Tuesday, November 12, 2019


And so, we went to America.

I think, this year more than any other, it became obvious that I no longer belong there. It’s as foreign to me as Britain was when I first fetched up on these shores. Everything is different. Everything is strange. And, aside from visiting my family and friends, there is no reason to go there anymore.

Almost anything I miss from America, I can buy here now. The fact that I don’t miss many things from America any more helps in that respect, but there are still an awful lot of products on the selves here now that weren’t available years ago. I can, for instance, have a fluffernutter sandwich now, any time I want. I don’t, but I could. Also, A1 sauce, creamed corn and even Goldfish Crackers are readily available. In fact, the only thing I still can’t get that I would really, really want is Half-n-Half.

Nope, can't get any in the UK.
Well, that and French Burnt Peanuts.

Actually, I can have them mail-ordered, but I'd need to sell a kidney first.
We ditched United Airlines this year in favor of British Air and the flight went very well, thank you. With just one little niggle:

Which airline clerk do these people deal with? Any I see
wouldn't allow me to take those bags.
Naturally, most of our time in America was spent visiting, and eating. I have noticed that the climate in the US has an adverse effect on my leather belt. By the third day it seems to have shrunk noticeably, and it takes a few weeks back in the UK before it returns to its usual size.

Speaking of, while in the US, I bought a few pair of jeans because US jean have the proper number of belt loops on them (i.e. 7), as opposed to the UK jeans I buy from M&S, which have only 5. This is not a new problem. The Brits were overly frugal with the rings in their ring-binders when I first arrived, seeming to believe that 2 were enough.

But then I wrote a blog post outlining the issue and proving that the US binder, with 3 rings, was superior. After that, they began to offer 4-ring ring binders, and I am ever so thankful. So, I am hereby putting Britain on notice that 5 belt loops are not enough:

Notice the Slippage Area
Seven are what is required.
No Slippage.
I look forward to you sorting this out.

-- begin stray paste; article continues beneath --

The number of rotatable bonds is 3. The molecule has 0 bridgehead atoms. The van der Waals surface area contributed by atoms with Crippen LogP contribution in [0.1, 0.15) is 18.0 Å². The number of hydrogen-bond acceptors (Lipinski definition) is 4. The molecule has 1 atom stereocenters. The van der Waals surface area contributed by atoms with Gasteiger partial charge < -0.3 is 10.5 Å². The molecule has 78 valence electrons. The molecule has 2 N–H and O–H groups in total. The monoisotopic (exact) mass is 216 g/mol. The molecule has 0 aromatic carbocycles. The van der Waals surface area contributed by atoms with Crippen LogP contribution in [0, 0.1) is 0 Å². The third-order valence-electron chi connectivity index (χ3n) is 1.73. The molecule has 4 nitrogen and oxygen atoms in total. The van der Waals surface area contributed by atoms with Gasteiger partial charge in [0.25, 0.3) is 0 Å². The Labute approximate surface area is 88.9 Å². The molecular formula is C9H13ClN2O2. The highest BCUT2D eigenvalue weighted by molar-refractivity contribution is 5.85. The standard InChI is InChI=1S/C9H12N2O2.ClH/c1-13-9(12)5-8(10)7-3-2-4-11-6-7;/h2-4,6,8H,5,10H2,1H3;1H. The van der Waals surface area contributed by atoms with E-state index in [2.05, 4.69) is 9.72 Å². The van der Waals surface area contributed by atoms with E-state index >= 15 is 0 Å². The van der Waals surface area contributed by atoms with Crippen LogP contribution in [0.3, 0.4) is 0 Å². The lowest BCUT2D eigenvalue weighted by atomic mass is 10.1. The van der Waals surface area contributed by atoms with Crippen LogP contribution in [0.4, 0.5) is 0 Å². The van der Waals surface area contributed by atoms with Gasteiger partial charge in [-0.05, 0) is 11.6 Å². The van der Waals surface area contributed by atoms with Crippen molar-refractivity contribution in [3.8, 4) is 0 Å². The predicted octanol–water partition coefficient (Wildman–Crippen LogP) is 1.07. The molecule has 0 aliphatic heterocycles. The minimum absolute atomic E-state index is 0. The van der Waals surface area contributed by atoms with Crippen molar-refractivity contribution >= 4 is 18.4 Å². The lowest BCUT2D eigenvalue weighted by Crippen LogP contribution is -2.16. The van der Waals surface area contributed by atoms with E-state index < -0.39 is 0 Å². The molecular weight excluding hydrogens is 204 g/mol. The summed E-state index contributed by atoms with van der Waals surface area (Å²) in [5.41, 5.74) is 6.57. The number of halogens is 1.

But back to our trip.

We had a good time visiting the G-kids, and hanging out with the rest of the family.

It was autumn, and that meant pumpkins and apples and
pumpkin donuts, and pumpkin coffee, and pumpkin cake, and pumpkin....
But that's how we like it.

The G-Kids, waiting for their mom to finish her marathon.

Mom, looking waaaaay too fresh for someone just finishing a marathon.
Well done!
When we were last there, we were still having to sign our credit card receipts.
This year, everything was suddenly hi-tech.
During a lull in the festivities, we took an overnight trip to Nantucket. I used to go out there about 30 years ago with a buddy of mine who worked there. The island is timeless, so it hasn’t changed much—at least the buildings haven’t.

Back when I first visited, the island was expensive. Now it’s very, very expensive, and all the local shops and restaurants are gone and have been replaced by boutiques that don’t put prices on their merchandise and trendy bistros serving nuevo cuisine. (Until this visit, I wasn’t aware it was possible to spend that much on a bowl of pasta.)

Yes, over 3 million dollars for a modest house.
Still, it was an interesting diversion, and we went to bed looking forward to returning to the mainland the following day. Except, we couldn’t. A storm blew in overnight and the ferries weren’t running so we had no choice but to spend another day (and night) in the most expensive place in the western hemisphere.

The mark of a posh hotel--hangers that aren't attached to the rail.
Fortunately, we found the place the locals go to eat, something Americans would call a Greasy Spoon, and the Brits a Working Man’s Cafe. It was wonderful. Good food, lots of it, at a reasonable price. And served by local people genuinely glad to see you, instead of snooty outsiders who looked down their noses at you because they guessed (correctly) that you really weren’t going to buy that $356 sweater you were looking at.

What I did do, to celebrate spending the two most expensive days I have ever lived through, was go into a Ralph Lauren shop with the full intention of buying an overpriced shirt. Just because.

I left disappointed, however, and under the withering gaze of the tall, blonde shop assistance, because there was nothing tasteful in the entire shop. I have written about this before: where what used to be a tasteful, tiny logo, has recently become a huge billboard screaming “Wealthy person here! Wealthy person here!” I can see the shops in Sussex falling for this, but I thought the highly fashionable boutiques of Nantucket would still know what good taste was.

Our final adventure came on our drive back to the airport.

Some years ago, on a documentary about train travel in the US (Michael Portillo, I expect) we heard about an abandoned railroad bridge over the Hudson River that had been turned into a Garden Bridge. We noted that it was near enough for a visit and planned to go have a look. As it turned out, we were too busy to fit it in, but as we had to pass by it on our way to the airport, we thought we’d take the opportunity.

We are so glad we did—simply stop off for a peek, that is.

This is sorta what we expected:
The Dream

This is what we got:
The Reality
And so, we went home.